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Toledo City Council wrestles with funding requests

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Toledo City Council heard requests for general fund money from two social service agencies on Monday, three days after Mayor Wade Kapszukiewicz warned he would veto any more ordinances that seek to pull dollars from the general fund balance.

Representatives from Grace Community Center and Big Brothers Big Sisters of Northwestern Ohio each requested $75,000 to help continue programming for youth. Councilmen Yvonne Harper, Cecelia Adams, and Larry Sykes all expressed their support for the funding requests during Monday’s committee meeting.

“Anything that we can do to support you financially, I think, is probably a really smart thing. Why? Because you don’t have enough money to do even what you are trying to accomplish right now,” Ms. Adams told the two organizations. “We’ve got to put our money where our mouths are, and right now the city hasn’t put its money behind education like it should.”

Other councilmen said they were hesitant to spend the city’s operating money on nonprofits.

“My hangup is not at all having to do with the great work that you all do every day and the services that you provide, but I am leery of reaching into general fund to fund organizations. ... My concern is that by opening this door and asking for money out of the general fund we’re going to see a number of organizations come forward and we simply don’t have the money and the means to be funding hundreds of organizations every year,” Nick Komives said.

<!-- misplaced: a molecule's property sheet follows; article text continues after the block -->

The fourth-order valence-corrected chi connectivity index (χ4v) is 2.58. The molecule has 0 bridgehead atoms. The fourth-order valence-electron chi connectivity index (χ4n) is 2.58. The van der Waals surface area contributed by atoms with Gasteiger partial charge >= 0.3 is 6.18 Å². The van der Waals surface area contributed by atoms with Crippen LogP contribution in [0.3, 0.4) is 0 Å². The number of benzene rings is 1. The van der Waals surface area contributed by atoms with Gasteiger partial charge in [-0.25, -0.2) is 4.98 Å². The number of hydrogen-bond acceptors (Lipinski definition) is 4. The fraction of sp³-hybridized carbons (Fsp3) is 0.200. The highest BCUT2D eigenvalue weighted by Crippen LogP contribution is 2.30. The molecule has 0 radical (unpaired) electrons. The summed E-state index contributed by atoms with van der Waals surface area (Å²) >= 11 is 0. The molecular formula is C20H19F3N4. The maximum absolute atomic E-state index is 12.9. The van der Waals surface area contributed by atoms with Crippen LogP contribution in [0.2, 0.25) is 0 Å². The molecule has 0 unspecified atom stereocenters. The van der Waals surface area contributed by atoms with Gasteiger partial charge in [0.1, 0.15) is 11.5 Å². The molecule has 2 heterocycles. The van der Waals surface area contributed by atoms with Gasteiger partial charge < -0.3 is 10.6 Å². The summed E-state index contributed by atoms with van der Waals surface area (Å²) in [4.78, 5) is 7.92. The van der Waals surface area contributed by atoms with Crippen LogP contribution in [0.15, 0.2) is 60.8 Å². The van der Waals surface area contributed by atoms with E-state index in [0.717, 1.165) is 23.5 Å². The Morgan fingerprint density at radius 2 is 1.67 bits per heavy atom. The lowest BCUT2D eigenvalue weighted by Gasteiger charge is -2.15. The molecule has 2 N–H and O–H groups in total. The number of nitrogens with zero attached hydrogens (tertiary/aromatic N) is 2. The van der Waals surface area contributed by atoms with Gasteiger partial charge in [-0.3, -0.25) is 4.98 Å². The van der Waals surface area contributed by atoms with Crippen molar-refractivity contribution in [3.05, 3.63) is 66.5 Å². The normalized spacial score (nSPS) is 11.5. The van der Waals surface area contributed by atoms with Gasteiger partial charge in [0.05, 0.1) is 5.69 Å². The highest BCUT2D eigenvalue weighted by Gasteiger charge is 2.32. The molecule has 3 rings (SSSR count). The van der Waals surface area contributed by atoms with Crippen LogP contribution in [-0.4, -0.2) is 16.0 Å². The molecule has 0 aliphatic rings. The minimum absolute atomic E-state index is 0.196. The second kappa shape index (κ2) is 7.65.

RELATED: Mayor threatens vetoes over council’s general fund spending

Big Brothers Big Sisters wants $75,000 to help serve more than 80 high-risk youth in its “I am Somebody/I Count” program. A loss of other funding sources means that without the city’s help the program may have to disband, President and CEO Johnny Mickler, Sr., told council.

Grace Community Center wants $50,000 to pay for teachers and supplies to support its after-school tutoring program that serves kindergarten through fifth-grade students. The other $25,000 would go toward a STEM — science, technology, engineering, and math — program for students in grades six, seven, and eight.

Mr. Komives said he understands the budget constraints facing the area’s numerous nonprofits, and he wants to see the city use more of the community block grant dollars it receives annually from the federal government instead of the general fund to help. Councilmen Sandy Spang and Gary Johnson agreed, and both said they’ll work to spend more CDBG money on neighborhood organizations than on city employee salaries in the future.

Andrew D. McElroy, 30, told council members Grace Community Center was his “safe haven” as a troubled youth. Its programming helped him graduate from Rogers High School, enroll in University of Toledo’s upward bound program, and attend Central State University. He implored council members to approve the funding request.

“We need organizations like this to help our youth and keep them out of jail and keep them out of the funeral homes and to get them into college,” he said.

Ms. Harper said she intends to bring the funding requests to a vote at the Sept. 11 city council meeting. A majority vote would send the proposal to the mayor’s desk as approved by council. If he vetoes it, council would then need nine votes to override his decision.

Contact Sarah Elms at selms@theblade.com419-724-6103, or on Twitter @BySarahElms.

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